an interview with Erin Zaikis, founder of Sundara

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Erin Zaikis and I first met when I was a junior at the University of Michigan. From day one, I had no doubt she would go on to do unbelievable things. So when I read an article about her organization in the Huffington Post a few years ago, I was ecstatic! I'm so excited to have the chance now to learn more about her work.

Erin is the founder of Sundara - an organization that recycles soap and educates underprivileged communities around the world about hygiene. Sundara employs local women - who speak the language and understand their culture best - as hygiene ambassadors to educate their communities. These women are empowered to lead, create change, as well as financially support themselves and their families. I hope you enjoy learning more about Erin and Sundara!


I’m so excited to interview you, Erin! You and I met in college and I always admired you and your commitment to volunteer work, especially with orphans in extremely impoverished countries. Could you give a bit of background on the projects you were involved in back in college and right after?

Of course! It’s a pleasure to be interviewed by you and I’m so excited our paths are crossing again, a few years later. When I was 19 I bought a ticket to India spontaneously after watching the movie “Slumdog Millionaire”. I spent my summer living in an orphanage in Mumbai with 130 girls - most of whom were abandoned just days after birth, left in trash cans or train stations but for the sole reason that they were girls (and born to mothers with little economic opportunity who couldn’t raise them or pay dowries). It was a life altering experience that forced me to come face to face with the stark inequalities of the world and realize my privilege. After I graduated school I moved to Thailand to work with two organizations that focused on advocacy against child sex trafficking  - an issue I was first exposed to in India.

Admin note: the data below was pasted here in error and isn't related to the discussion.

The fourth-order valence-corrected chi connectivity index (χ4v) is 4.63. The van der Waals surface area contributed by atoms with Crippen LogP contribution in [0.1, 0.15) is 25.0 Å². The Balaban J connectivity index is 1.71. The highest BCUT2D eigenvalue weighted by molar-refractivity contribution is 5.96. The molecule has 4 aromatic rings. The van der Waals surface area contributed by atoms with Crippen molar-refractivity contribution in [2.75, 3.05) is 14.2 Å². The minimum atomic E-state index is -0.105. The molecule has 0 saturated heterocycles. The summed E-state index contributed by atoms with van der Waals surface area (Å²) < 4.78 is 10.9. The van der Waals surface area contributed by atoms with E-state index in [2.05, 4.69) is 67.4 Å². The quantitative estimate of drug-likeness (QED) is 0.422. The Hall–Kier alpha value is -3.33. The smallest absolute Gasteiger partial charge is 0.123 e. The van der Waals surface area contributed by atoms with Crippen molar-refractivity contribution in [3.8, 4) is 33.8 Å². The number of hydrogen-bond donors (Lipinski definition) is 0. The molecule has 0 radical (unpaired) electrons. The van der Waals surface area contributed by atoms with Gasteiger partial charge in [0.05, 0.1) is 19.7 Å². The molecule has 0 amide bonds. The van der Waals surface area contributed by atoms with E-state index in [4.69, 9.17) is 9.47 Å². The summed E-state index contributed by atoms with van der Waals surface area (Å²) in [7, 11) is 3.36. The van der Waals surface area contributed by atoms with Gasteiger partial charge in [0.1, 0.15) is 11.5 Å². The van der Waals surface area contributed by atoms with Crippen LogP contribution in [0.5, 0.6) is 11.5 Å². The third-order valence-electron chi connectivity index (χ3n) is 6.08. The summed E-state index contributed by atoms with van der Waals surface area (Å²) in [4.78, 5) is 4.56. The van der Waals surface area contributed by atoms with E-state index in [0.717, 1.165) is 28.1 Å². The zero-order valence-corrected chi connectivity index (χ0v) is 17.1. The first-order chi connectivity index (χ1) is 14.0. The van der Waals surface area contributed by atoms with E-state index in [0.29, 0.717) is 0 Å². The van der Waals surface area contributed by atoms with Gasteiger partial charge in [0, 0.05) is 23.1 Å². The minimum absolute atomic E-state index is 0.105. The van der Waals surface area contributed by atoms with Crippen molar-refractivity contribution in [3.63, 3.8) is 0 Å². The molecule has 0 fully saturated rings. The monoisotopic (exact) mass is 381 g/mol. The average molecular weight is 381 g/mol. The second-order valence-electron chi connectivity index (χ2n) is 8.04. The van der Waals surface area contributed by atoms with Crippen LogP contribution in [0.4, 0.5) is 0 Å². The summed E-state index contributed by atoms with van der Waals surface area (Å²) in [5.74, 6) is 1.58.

How did this work affect you on a personal level? How did it lead you to start Sundara?

It was a privilege to be able to have the freedom to travel and take some unpaid internships and low paying jobs to see the world and meet people with such different backgrounds and life experiences. Yet it also forced me to question the Judeo-Christian values we are raised with - like “hard work breeds success” and “do unto others as you would have them do unto you”. In these countries - and so much of the world - life simply isn’t fair. People don’t have the same level of opportunity you do. Some people can’t even read this article. Some people’s lives are just...well, miserable. When you’ve seen people selling their children to feed themselves, it’s pretty hard to go back to the first world and forget about it. I knew I was fortunate enough to be given education and opportunity - but I now realized I could use it for others and to do some good in this world.